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Manard on Moonshine, Mississippi, and Masculine Blue-Collar Gender Discourse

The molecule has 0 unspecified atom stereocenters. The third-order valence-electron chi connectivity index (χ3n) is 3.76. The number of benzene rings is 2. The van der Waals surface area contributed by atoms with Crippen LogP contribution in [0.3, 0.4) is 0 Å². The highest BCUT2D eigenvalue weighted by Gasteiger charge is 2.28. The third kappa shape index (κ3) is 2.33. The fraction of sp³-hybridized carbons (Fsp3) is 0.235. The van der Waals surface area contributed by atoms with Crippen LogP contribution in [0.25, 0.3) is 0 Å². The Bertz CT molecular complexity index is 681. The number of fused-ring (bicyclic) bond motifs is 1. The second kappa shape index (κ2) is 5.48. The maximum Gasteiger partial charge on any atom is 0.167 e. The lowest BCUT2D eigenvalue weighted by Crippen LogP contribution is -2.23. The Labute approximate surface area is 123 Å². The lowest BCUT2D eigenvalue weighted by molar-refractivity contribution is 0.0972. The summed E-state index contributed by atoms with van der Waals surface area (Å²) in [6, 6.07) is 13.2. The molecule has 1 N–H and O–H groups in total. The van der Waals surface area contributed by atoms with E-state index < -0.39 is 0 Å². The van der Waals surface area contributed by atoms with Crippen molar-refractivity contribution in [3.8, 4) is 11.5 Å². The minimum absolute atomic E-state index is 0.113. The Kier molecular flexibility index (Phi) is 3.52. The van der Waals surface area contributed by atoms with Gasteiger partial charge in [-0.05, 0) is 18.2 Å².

"I've been drinking dangerous moonshine since 6am," were the first words out of Red's mouth, as he slid into Carl's truck. The unprompted admission was Carl's first indication of what kind of day it was going to be. They were both stage hands, though Red was mostly retired at 68. Like most people in a "feast or famine" industry, odd jobs filled in the gaps. They were on their way to install a lift chair in a stairwell in the home of JR Pickett, one time concert promoter, sometimes AV contractor, most of the time crook, and all of the time son of a b---h. Carl didn't much like it, and had told Red as much, but Red insisted, and a hundred bucks was a hundred bucks. Carl was about 50, stoutly built and quiet. He could be considered handsome, in a working class way, with thick forearms and curly salt and pepper hair, worn a little shaggy. Red was tall, thin, had a shock of coarse white hair in a ponytail, and a gold tooth made more prominent by the …

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